In testimony before Mr. Hyde's committee on Wednesday, David Albright, president of the Institute for Science and International Security, warned, "With a weak and poorly enforced export-control system, Indian companies could become major suppliers to the nuclear weapons programs of adversaries of the United States, in some cases using technology which the United States originally provided."


IOW, SelectiveProliferationMullahs like David Albright keep proving how they are not worthy or deserving of any respect.

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Postby John_Doe » 31 Oct 2005 18:09

Can we buy Uranium from Iran?

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Postby Gerard » 01 Nov 2005 00:02

Iran does have signicant Uranium ore deposits

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Postby P Babu » 01 Nov 2005 03:51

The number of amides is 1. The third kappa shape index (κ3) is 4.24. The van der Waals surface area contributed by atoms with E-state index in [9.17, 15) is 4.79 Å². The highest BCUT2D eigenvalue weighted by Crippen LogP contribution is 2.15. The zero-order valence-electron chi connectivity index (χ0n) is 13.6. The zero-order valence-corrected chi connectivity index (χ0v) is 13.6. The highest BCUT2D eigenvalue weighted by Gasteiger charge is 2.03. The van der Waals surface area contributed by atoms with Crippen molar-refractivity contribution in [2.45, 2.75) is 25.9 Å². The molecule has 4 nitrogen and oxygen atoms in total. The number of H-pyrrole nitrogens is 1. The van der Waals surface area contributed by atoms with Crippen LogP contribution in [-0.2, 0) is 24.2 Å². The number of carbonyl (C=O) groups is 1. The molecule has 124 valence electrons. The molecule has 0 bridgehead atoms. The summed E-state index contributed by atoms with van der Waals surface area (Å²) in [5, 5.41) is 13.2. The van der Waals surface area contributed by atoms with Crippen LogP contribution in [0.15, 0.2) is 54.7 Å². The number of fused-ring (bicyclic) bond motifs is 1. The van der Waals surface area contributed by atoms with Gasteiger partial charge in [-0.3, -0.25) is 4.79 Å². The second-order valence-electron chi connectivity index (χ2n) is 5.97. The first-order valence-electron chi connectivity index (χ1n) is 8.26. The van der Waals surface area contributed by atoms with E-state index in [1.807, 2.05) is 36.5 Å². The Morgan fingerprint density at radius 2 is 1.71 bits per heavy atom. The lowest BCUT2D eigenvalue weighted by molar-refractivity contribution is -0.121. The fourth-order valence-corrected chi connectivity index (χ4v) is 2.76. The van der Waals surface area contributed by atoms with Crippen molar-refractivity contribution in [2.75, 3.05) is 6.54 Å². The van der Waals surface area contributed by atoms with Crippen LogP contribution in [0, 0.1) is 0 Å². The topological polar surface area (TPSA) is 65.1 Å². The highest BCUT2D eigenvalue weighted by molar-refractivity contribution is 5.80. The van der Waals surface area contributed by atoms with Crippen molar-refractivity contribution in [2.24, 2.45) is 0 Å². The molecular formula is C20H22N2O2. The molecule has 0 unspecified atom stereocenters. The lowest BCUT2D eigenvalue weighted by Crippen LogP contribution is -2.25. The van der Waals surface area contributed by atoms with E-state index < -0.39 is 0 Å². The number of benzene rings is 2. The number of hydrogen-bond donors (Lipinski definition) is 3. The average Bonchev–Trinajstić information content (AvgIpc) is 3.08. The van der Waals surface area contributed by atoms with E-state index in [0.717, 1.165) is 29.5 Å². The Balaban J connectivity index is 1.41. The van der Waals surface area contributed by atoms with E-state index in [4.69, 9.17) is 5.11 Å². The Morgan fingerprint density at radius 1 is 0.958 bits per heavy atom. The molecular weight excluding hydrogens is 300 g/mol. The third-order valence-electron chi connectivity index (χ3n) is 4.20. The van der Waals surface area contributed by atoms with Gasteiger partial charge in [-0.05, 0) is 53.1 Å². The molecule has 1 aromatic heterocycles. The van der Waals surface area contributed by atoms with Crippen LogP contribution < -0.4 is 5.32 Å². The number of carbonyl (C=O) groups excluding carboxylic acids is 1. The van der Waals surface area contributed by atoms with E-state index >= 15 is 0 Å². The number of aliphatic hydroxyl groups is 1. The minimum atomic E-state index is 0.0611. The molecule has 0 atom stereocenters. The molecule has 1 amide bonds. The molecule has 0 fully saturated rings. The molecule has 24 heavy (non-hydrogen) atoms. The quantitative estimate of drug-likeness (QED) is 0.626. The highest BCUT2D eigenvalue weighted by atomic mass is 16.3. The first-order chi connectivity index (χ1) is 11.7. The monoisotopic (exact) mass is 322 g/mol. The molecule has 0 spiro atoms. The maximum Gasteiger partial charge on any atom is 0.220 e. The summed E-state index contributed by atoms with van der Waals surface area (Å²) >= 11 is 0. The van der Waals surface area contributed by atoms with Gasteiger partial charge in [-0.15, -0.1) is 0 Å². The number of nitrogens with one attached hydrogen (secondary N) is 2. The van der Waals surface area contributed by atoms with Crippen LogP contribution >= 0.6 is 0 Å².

Gerard wrote:Iran does have signicant Uranium ore deposits

Iran is still signatory of NPT, they can't sell stuff to India..They can supply only if the agreement is predated to a date before NPT came into effect..

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Postby Gerard » 01 Nov 2005 03:55

I don't think NPT restricts nuclear commerce.

Iran may sell Uranium to India provided the material is safeguarded at all stages.

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Postby svinayak » 01 Nov 2005 07:04

http://www.samachar.com/features/311005-features.html

Talks with US must clinch best possible deal

By Swapan Das Gupta
In an age when sound-bite politics was the exception rather than the rule, it was Margaret Thatcher who described the permanently aggrieved as “moaning minnies”. At a time when Britain was struggling to overcome its post-War legacy of pampered indolence, the description touched a chord. It certainly carried more credibility than the ebullient former US Vice President Spiro Agnew’s longhand for his liberal critics-the “nattering nabobs of negativism”.